Dr. Luigi Vezzulli, Università di Genoa, rapporteur
Dr. Carlos Rodriguèz Osorio, Universidade de Santiago de Compostela, rapporteur
Dr. Delphine Destoumieux-Garzon, Université de Montpellier/CNRS/Ifremer, examinatrice
Pr. Marcelino Suzuki, Sorbonne Université - Observatoire océanologique de Banyuls/mer, examinateur
Dr. Frédérique Le Roux, Sorbonne Université/Ifremer - SBR, directrice de thèse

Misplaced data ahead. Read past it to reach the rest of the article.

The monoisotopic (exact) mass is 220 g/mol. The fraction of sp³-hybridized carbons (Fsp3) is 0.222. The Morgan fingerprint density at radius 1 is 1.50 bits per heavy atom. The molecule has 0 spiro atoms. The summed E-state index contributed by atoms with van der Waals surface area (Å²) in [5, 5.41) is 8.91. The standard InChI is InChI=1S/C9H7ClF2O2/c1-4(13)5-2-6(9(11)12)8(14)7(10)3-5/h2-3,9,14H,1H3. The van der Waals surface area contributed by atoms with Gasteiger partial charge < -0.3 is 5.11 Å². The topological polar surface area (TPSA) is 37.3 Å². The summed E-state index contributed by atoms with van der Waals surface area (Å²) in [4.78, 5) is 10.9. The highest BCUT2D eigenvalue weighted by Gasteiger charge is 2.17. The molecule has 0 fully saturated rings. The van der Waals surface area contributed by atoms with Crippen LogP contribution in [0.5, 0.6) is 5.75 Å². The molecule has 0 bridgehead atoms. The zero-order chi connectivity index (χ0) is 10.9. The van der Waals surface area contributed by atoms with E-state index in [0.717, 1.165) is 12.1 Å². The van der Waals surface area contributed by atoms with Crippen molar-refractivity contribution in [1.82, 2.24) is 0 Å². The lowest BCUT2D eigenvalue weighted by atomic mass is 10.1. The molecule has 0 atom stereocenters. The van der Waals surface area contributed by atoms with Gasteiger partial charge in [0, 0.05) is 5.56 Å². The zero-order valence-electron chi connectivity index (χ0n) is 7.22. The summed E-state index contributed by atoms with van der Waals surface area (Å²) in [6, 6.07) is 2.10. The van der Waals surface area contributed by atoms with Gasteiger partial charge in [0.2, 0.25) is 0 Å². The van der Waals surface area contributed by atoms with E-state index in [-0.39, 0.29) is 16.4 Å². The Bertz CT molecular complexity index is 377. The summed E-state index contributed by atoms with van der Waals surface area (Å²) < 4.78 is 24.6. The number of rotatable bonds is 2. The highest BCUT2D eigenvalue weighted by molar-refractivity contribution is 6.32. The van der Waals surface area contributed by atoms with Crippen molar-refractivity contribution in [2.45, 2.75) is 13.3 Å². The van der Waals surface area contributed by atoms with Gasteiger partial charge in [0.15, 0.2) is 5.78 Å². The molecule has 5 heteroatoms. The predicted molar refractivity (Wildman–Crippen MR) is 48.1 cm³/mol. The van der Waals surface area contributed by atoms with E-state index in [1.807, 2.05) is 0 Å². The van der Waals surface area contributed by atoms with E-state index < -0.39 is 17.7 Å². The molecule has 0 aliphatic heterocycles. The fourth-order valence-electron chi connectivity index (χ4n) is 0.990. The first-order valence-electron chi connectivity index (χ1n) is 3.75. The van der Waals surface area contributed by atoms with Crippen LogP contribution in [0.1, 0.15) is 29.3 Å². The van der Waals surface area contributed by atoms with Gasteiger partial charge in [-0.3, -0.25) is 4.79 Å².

Global change, including anthropogenic activities such as aquaculture, have been associated with an increase in the incidence of Vibrio-associated illnesses and basic knowledge about vibrios in the environment is urgently needed. Investigating pathogen eco-evolutionary history and exploring their virulence mechanisms is an essential step to understand and further manage environmental vibrio-associated diseases. In this PhD project, we addressed two main questions: i) How widespread is pathogenic potential of vibrios in the wild? ii) Does oyster farming select for emergent pathogen(s)? To address these questions, the Pacific oyster Crassostrea gigas was used as a model of infection and we combined experimental ecology, a high throughput infection assay, genome sequencing and inverse genetics. We found that a number of environmental populations are virulent toward oysters thanks to virulence mechanisms likely acquired during ecological differentiation. We observed that diseased juvenile oysters are always colonized by diverse vibrios and proposed a scenario on the role of vibrios in mortality events. V. crassostreae was found to be abundant in diseased oyster. This plasmid is only detected in high-density oyster farming areas, suggesting that intensive aquaculture settings have selected higher virulent genotypes. We further showed that plasmid selection is enhanced in oyster compared to in vitro conditions. This result suggests that oysters represent a niche for HGT and emergence of pathogens.